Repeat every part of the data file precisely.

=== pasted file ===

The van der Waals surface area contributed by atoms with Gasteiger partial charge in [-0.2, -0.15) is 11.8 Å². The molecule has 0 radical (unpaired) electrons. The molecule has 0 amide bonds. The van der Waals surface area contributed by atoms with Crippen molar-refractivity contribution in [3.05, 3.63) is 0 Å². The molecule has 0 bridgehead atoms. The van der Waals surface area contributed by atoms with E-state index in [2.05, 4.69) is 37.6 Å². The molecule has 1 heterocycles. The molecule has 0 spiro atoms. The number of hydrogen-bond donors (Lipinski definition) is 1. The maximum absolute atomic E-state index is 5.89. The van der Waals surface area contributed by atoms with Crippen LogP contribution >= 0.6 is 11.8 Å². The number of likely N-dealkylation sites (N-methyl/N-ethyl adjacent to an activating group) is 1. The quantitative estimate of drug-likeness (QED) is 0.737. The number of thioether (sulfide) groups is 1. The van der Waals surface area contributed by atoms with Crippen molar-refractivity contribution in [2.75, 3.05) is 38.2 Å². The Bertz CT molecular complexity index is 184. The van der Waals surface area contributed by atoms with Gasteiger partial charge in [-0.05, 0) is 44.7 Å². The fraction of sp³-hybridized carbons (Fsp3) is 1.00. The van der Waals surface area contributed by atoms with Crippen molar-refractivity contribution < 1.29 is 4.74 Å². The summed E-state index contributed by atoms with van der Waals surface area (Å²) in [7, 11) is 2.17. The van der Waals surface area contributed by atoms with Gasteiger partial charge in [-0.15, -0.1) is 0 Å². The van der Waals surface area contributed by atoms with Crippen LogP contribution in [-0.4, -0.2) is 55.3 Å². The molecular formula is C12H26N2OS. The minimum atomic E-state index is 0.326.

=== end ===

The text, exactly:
The van der Waals surface area contributed by atoms with Gasteiger partial charge in [-0.2, -0.15) is 11.8 Å². The molecule has 0 radical (unpaired) electrons. The molecule has 0 amide bonds. The van der Waals surface area contributed by atoms with Crippen molar-refractivity contribution in [3.05, 3.63) is 0 Å². The molecule has 0 bridgehead atoms. The van der Waals surface area contributed by atoms with E-state index in [2.05, 4.69) is 37.6 Å². The molecule has 1 heterocycles. The molecule has 0 spiro atoms. The number of hydrogen-bond donors (Lipinski definition) is 1. The maximum absolute atomic E-state index is 5.89. The van der Waals surface area contributed by atoms with Crippen LogP contribution >= 0.6 is 11.8 Å². The number of likely N-dealkylation sites (N-methyl/N-ethyl adjacent to an activating group) is 1. The quantitative estimate of drug-likeness (QED) is 0.737. The number of thioether (sulfide) groups is 1. The van der Waals surface area contributed by atoms with Crippen molar-refractivity contribution in [2.75, 3.05) is 38.2 Å². The Bertz CT molecular complexity index is 184. The van der Waals surface area contributed by atoms with Gasteiger partial charge in [-0.05, 0) is 44.7 Å². The fraction of sp³-hybridized carbons (Fsp3) is 1.00. The van der Waals surface area contributed by atoms with Crippen molar-refractivity contribution < 1.29 is 4.74 Å². The summed E-state index contributed by atoms with van der Waals surface area (Å²) in [7, 11) is 2.17. The van der Waals surface area contributed by atoms with Gasteiger partial charge in [-0.15, -0.1) is 0 Å². The van der Waals surface area contributed by atoms with Crippen LogP contribution in [-0.4, -0.2) is 55.3 Å². The molecular formula is C12H26N2OS. The minimum atomic E-state index is 0.326.